Ed Sheeran's manager Stuart Camp has given the lowdown the superstar's two-album campaign in a new interview with Music Week.
Speaking in our latest print edition, the Grumpy Old Management MD sheds light on what's next for the all-conquering singer-songwriter.
Sheeran, whose 15-week reign at the singles peak could be ended by Elton John & Dua Lipa today, releases latest LP = via Asylum/Atlantic on October 29, and Camp explained the 30-year-old has already begun plotting its follow-up.
“He doesn't like sitting on songs," Camp told Music Week. "They've either got to be given to someone else or they've got to be released, otherwise it just gets on his nerves that they're there. And making this record was such a long process; there are probably 60 or 70 songs that are good enough to be on an album, but aren't currently."
There are a few more surprises coming from Ed later this year on top of the album
Stuart Camp, Grumpy Old Management
Sheeran will kick of the first leg of his + - = ÷ x Tour (The Mathematics Tour) in April next year, playing stadium shows across the UK, Ireland, Central Europe and Scandinavia - including five nights at Wembley Stadium - and that's just for starters.
"We will be in North America next year, Australia, God willing, and then Asia if that opens up and then come back through Europe and probably end up somewhere home for a big event in late summer '24," said Camp.
"If the tour will go on as long as people expect it to, the next record will come well before the end of it. He keeps me telling me tentative dates that are far too soon! So I'm like, ‘Let's this one live for a bit shall we?’ But it will be before the end of '24, I can tell you that for sure.
"There are a few more surprises coming from Ed later this year on top of the album, so I think we'll get this year out of the way and then we'll look at when the next one will come.”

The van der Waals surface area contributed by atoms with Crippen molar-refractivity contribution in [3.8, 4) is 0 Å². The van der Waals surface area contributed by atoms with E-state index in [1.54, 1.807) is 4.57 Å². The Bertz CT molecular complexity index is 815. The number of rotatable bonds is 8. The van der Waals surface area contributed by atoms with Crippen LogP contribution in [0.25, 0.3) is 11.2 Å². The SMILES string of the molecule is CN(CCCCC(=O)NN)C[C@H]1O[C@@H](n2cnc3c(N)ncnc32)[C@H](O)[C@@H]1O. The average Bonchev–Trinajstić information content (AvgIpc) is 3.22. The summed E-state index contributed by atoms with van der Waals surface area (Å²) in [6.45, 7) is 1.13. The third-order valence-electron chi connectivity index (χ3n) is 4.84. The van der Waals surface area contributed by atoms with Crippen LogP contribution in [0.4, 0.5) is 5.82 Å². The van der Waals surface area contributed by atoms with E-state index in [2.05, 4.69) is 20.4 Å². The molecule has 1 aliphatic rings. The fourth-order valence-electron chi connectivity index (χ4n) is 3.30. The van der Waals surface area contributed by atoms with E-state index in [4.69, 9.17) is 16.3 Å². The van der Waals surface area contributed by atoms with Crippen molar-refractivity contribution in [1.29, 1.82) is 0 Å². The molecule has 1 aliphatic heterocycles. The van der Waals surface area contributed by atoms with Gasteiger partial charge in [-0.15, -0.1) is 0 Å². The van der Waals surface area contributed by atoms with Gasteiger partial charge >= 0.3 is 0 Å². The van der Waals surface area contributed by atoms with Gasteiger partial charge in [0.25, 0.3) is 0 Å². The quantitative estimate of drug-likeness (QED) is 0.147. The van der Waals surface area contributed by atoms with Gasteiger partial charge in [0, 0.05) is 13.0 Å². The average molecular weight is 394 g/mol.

The Mathematics Tour has a long way to go to match the blockbuster performance of the 2017-19 ÷ global trek, which broke records for both gross revenue ($776.2 million) and overall attendance (8,787m), previously held by U2's 360.
“We always want to play to as many people as want to see us live, and that's what we'll stick to," said Camp. "Obviously the world is a different place and travel restrictions may still be enforcing in many of these territories, but we're going to go out there and do the best we can.”
Released in 2017, Sheeran's third LP ÷ is certified 12x platinum in the UK with sales of 3,772,489, according to the Official Charts Company, but Camp said the team would not consider = a failure if it ultimately falls short of that figure.
“We know the market's a different place, there are a lot more demands on people's time and music is consumed in a different way," he said. "We always compare ourselves to ourselves from four years ago, but I think you then have to compare yourself to everyone else and what the sales are at the moment, so I think it as long as he's No.1, he'll be happy.”